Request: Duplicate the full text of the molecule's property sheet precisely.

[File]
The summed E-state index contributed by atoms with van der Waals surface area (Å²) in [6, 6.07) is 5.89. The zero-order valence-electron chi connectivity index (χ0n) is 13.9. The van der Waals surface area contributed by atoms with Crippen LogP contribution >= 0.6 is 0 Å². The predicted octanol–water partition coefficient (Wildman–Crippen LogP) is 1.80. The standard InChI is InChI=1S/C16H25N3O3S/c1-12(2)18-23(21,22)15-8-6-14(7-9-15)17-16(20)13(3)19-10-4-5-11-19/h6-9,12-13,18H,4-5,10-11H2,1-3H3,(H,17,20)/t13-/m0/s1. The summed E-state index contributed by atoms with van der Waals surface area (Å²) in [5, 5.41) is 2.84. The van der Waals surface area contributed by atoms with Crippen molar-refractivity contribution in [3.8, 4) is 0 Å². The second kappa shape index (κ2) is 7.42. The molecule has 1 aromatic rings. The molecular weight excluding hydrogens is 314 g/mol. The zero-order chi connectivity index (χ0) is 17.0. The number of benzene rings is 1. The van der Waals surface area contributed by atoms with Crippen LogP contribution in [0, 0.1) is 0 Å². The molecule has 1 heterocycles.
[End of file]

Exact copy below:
The summed E-state index contributed by atoms with van der Waals surface area (Å²) in [6, 6.07) is 5.89. The zero-order valence-electron chi connectivity index (χ0n) is 13.9. The van der Waals surface area contributed by atoms with Crippen LogP contribution >= 0.6 is 0 Å². The predicted octanol–water partition coefficient (Wildman–Crippen LogP) is 1.80. The standard InChI is InChI=1S/C16H25N3O3S/c1-12(2)18-23(21,22)15-8-6-14(7-9-15)17-16(20)13(3)19-10-4-5-11-19/h6-9,12-13,18H,4-5,10-11H2,1-3H3,(H,17,20)/t13-/m0/s1. The summed E-state index contributed by atoms with van der Waals surface area (Å²) in [5, 5.41) is 2.84. The van der Waals surface area contributed by atoms with Crippen molar-refractivity contribution in [3.8, 4) is 0 Å². The second kappa shape index (κ2) is 7.42. The molecule has 1 aromatic rings. The molecular weight excluding hydrogens is 314 g/mol. The zero-order chi connectivity index (χ0) is 17.0. The number of benzene rings is 1. The van der Waals surface area contributed by atoms with Crippen LogP contribution in [0, 0.1) is 0 Å². The molecule has 1 heterocycles.